The JBL Endurance Peak II in black against a white background.
JBL Endurance Peak II
All prices listed in USD unless otherwise specified. Prices may change over time, and vary by region. Unfortunately, we cannot list Amazon prices on the site, as they vary greatly by currency.

Beats Powerbeats Pro vs JBL Endurance Peak 2: What’s the difference?

The Beats Powerbeats Pro shares a similar design to the Endurance Peak 2, since Beats’ earbuds also have ear hooks. Unlike the Endurance Peak 2, which performs equally well on Android as it does on iOS, the Powerbeats Pro is optimized for iPhone users because of the H1 chip. With Apple’s proprietary chip set, iPhone owners can access Siri hands free, enjoy audio sharing among compatible devices, and use the Find My app to locate the earphones. These are just a few features that Android owners miss out on with the Powerbeats Pro.

The Beats Powerbeats Pro logo.
The Beats Powerbeats Pro have the same over-ear hook design as the standard Powerbeats, but they ditch the wire connecting them.

Still, there are plenty of things the Endurance Peak 2 has going for it over the Powerbeats Pro. JBL’s earphones have an IPX7 rating that makes them much more water-resistant than the Beats’ IPX4 rating denotes. With the JBL headset, you also pay a lot less than you would for Beats. Ultimately, both are very good workout earphones but if you’re strapped for cash, we recommend the Endurance Peak 2.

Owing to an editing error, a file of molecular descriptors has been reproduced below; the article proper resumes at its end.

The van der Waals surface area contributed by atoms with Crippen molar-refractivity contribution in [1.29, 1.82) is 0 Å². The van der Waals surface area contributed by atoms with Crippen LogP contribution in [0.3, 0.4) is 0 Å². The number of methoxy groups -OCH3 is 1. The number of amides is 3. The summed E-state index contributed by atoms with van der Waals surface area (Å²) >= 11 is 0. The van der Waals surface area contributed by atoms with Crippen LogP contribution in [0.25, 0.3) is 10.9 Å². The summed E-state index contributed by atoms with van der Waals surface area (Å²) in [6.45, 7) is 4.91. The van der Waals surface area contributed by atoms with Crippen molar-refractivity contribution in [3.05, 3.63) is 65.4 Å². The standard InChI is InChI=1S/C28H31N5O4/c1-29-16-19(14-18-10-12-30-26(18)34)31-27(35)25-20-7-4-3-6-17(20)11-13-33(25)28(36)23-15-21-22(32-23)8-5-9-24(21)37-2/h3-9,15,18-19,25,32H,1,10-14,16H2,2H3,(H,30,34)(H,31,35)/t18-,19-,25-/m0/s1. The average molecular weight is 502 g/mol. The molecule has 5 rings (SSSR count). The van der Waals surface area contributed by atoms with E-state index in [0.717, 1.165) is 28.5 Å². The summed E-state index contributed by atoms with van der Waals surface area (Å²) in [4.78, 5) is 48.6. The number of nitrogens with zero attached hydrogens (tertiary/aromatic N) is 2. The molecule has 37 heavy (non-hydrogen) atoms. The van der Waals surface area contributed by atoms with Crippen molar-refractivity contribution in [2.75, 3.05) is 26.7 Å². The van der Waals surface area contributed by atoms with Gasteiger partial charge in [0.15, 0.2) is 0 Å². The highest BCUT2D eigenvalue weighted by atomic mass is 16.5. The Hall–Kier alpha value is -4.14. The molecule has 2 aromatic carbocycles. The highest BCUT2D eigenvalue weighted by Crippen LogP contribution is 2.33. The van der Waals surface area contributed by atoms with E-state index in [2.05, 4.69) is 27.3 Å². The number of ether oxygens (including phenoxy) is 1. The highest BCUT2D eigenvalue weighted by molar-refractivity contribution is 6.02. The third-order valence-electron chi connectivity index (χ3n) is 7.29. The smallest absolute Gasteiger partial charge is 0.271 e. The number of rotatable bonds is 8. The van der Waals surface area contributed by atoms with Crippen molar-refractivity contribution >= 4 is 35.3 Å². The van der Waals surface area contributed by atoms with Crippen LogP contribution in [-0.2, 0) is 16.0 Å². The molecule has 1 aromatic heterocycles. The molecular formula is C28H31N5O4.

See: The best iPhone earbuds

What should you get instead of the JBL Endurance Peak 2?

The JBL Endurance Peak 2 is a great option for athletes and the physically inclined, but it’s not your only option. For $100 USD, you might want to consider the Anker Soundcore Spirit X2. This is an IP68-rated pair of true wireless workout earbuds that mimic JBL’s ear hook design. Alternatively, you may want to consider the Jabra Elite 4 Active, an excellent pair of workout earbuds that doesn’t use ear hooks. With the Elite 4 Active, you get an IP57 rating, SBC and aptX support, and pretty good active noise cancelling all for $119 USD.

Jabra Elite 7 Active next to Jabra Elite 7 Pro
The Jabra Elite 7 Active (left) is another great pair of workout earbuds and with it, you get a wireless charging case, something the Elite 4 Active lacks.

If you’re willing to stretch your budget quite a bit, we recommend the Bose Sport Earbuds and Jaybird Vista 2. Bose’s earphones have an IPX4 rating and extra-secure fit with its StayHear Max ear wings that latch to your ear’s concha, similar to the Beats Fit Pro and Sony LinkBuds. Bose’s earbuds sound very good, though you can’t EQ the sound from the Bose Music app. The Jaybird Vista 2 is as durable as it gets with the buds’ IP57 rating and the MIL-STD-810G certificated case. The Vista 2 also lacks ear hooks and uses a similar ear wing mechanism as the Sport Earbuds. You’ll spend at least $149-$199 USD on either pair of buds depending on if you catch them on sale or not.

Frequently asked questions about the JBL Endurance Peak 2

The first-generation JBL Endurance Peak has a shorter standalone playtime of 4 hours, compared to the second-generation’s 6-hour playtime. With the Peak 2, you get a more modern design and USB-C charging case, whereas the debut Endurance Peak includes a microUSB case. The Endurance Peak 2 has a louder bass response than the original Endurance Peak, and neither headset gets JBL app support.

JBL discontinued the Endurance Peak when it released the Endurance Peak 2, but you can still find the old version renewed for as low as $49 USD. While this is a great deal, it’s worth considering other options beyond JBL’s offerings if you want to stay below a $50 budget.